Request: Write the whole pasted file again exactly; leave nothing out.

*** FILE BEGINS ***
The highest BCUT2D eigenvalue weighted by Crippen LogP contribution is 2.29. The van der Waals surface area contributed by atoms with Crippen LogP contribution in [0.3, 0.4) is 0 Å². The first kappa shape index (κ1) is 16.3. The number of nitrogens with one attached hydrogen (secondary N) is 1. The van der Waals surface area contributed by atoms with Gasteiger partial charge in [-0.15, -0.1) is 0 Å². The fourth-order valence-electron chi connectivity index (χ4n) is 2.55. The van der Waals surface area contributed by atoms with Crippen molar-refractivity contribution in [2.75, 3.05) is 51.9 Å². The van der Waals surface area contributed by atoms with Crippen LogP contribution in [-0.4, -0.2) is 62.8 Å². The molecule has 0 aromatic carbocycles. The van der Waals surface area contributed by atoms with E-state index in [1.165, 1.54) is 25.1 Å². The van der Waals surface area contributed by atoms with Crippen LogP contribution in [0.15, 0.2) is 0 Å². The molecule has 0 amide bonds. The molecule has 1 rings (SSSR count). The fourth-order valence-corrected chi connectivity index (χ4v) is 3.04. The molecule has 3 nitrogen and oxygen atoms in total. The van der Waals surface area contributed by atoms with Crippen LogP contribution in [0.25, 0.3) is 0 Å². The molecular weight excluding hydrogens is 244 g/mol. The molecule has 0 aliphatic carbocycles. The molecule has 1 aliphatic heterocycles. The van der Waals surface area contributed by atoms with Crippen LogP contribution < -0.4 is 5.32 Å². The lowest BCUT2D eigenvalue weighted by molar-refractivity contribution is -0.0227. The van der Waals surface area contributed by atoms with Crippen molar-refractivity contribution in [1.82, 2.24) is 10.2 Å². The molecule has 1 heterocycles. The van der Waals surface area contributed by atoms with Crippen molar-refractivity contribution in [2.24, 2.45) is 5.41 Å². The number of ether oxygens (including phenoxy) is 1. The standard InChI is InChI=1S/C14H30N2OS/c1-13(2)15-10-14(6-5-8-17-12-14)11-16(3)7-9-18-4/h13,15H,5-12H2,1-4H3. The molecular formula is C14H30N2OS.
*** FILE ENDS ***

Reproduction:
The highest BCUT2D eigenvalue weighted by Crippen LogP contribution is 2.29. The van der Waals surface area contributed by atoms with Crippen LogP contribution in [0.3, 0.4) is 0 Å². The first kappa shape index (κ1) is 16.3. The number of nitrogens with one attached hydrogen (secondary N) is 1. The van der Waals surface area contributed by atoms with Gasteiger partial charge in [-0.15, -0.1) is 0 Å². The fourth-order valence-electron chi connectivity index (χ4n) is 2.55. The van der Waals surface area contributed by atoms with Crippen molar-refractivity contribution in [2.75, 3.05) is 51.9 Å². The van der Waals surface area contributed by atoms with Crippen LogP contribution in [-0.4, -0.2) is 62.8 Å². The molecule has 0 aromatic carbocycles. The van der Waals surface area contributed by atoms with E-state index in [1.165, 1.54) is 25.1 Å². The van der Waals surface area contributed by atoms with Crippen LogP contribution in [0.15, 0.2) is 0 Å². The molecule has 0 amide bonds. The molecule has 1 rings (SSSR count). The fourth-order valence-corrected chi connectivity index (χ4v) is 3.04. The molecule has 3 nitrogen and oxygen atoms in total. The van der Waals surface area contributed by atoms with Crippen LogP contribution in [0.25, 0.3) is 0 Å². The molecular weight excluding hydrogens is 244 g/mol. The molecule has 0 aliphatic carbocycles. The molecule has 1 aliphatic heterocycles. The van der Waals surface area contributed by atoms with Crippen LogP contribution < -0.4 is 5.32 Å². The lowest BCUT2D eigenvalue weighted by molar-refractivity contribution is -0.0227. The van der Waals surface area contributed by atoms with Crippen molar-refractivity contribution in [1.82, 2.24) is 10.2 Å². The molecule has 1 heterocycles. The van der Waals surface area contributed by atoms with Crippen molar-refractivity contribution in [2.24, 2.45) is 5.41 Å². The number of ether oxygens (including phenoxy) is 1. The standard InChI is InChI=1S/C14H30N2OS/c1-13(2)15-10-14(6-5-8-17-12-14)11-16(3)7-9-18-4/h13,15H,5-12H2,1-4H3. The molecular formula is C14H30N2OS.